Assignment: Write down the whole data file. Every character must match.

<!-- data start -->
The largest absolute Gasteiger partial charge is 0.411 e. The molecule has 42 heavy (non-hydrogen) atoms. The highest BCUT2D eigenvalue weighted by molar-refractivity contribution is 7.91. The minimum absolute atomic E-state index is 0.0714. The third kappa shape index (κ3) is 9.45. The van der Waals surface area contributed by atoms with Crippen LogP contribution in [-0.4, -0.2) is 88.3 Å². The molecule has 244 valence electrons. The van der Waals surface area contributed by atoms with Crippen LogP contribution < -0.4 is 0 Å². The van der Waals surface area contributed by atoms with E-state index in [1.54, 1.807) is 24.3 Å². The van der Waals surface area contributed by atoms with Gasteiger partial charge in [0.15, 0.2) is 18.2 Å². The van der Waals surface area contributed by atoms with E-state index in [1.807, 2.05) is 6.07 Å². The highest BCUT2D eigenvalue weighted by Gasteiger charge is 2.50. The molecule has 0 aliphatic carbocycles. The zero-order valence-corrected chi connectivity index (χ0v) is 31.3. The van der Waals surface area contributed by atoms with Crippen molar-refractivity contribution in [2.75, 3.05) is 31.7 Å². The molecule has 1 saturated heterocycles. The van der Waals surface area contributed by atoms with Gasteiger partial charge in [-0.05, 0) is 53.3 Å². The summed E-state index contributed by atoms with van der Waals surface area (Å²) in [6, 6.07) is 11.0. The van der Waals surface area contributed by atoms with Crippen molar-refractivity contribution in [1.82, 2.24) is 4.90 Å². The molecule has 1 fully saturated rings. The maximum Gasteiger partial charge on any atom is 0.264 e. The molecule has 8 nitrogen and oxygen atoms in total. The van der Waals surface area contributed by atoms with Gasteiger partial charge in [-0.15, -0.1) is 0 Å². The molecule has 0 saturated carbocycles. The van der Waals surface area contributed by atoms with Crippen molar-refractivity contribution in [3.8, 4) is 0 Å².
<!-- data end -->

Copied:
The largest absolute Gasteiger partial charge is 0.411 e. The molecule has 42 heavy (non-hydrogen) atoms. The highest BCUT2D eigenvalue weighted by molar-refractivity contribution is 7.91. The minimum absolute atomic E-state index is 0.0714. The third kappa shape index (κ3) is 9.45. The van der Waals surface area contributed by atoms with Crippen LogP contribution in [-0.4, -0.2) is 88.3 Å². The molecule has 244 valence electrons. The van der Waals surface area contributed by atoms with Crippen LogP contribution < -0.4 is 0 Å². The van der Waals surface area contributed by atoms with E-state index in [1.54, 1.807) is 24.3 Å². The van der Waals surface area contributed by atoms with Gasteiger partial charge in [0.15, 0.2) is 18.2 Å². The van der Waals surface area contributed by atoms with E-state index in [1.807, 2.05) is 6.07 Å². The highest BCUT2D eigenvalue weighted by Gasteiger charge is 2.50. The molecule has 0 aliphatic carbocycles. The zero-order valence-corrected chi connectivity index (χ0v) is 31.3. The van der Waals surface area contributed by atoms with Crippen molar-refractivity contribution in [2.75, 3.05) is 31.7 Å². The molecule has 1 saturated heterocycles. The van der Waals surface area contributed by atoms with Gasteiger partial charge in [-0.05, 0) is 53.3 Å². The summed E-state index contributed by atoms with van der Waals surface area (Å²) in [6, 6.07) is 11.0. The van der Waals surface area contributed by atoms with Crippen molar-refractivity contribution in [1.82, 2.24) is 4.90 Å². The molecule has 1 fully saturated rings. The maximum Gasteiger partial charge on any atom is 0.264 e. The molecule has 8 nitrogen and oxygen atoms in total. The van der Waals surface area contributed by atoms with Gasteiger partial charge in [-0.15, -0.1) is 0 Å². The molecule has 0 saturated carbocycles. The van der Waals surface area contributed by atoms with Crippen molar-refractivity contribution in [3.8, 4) is 0 Å².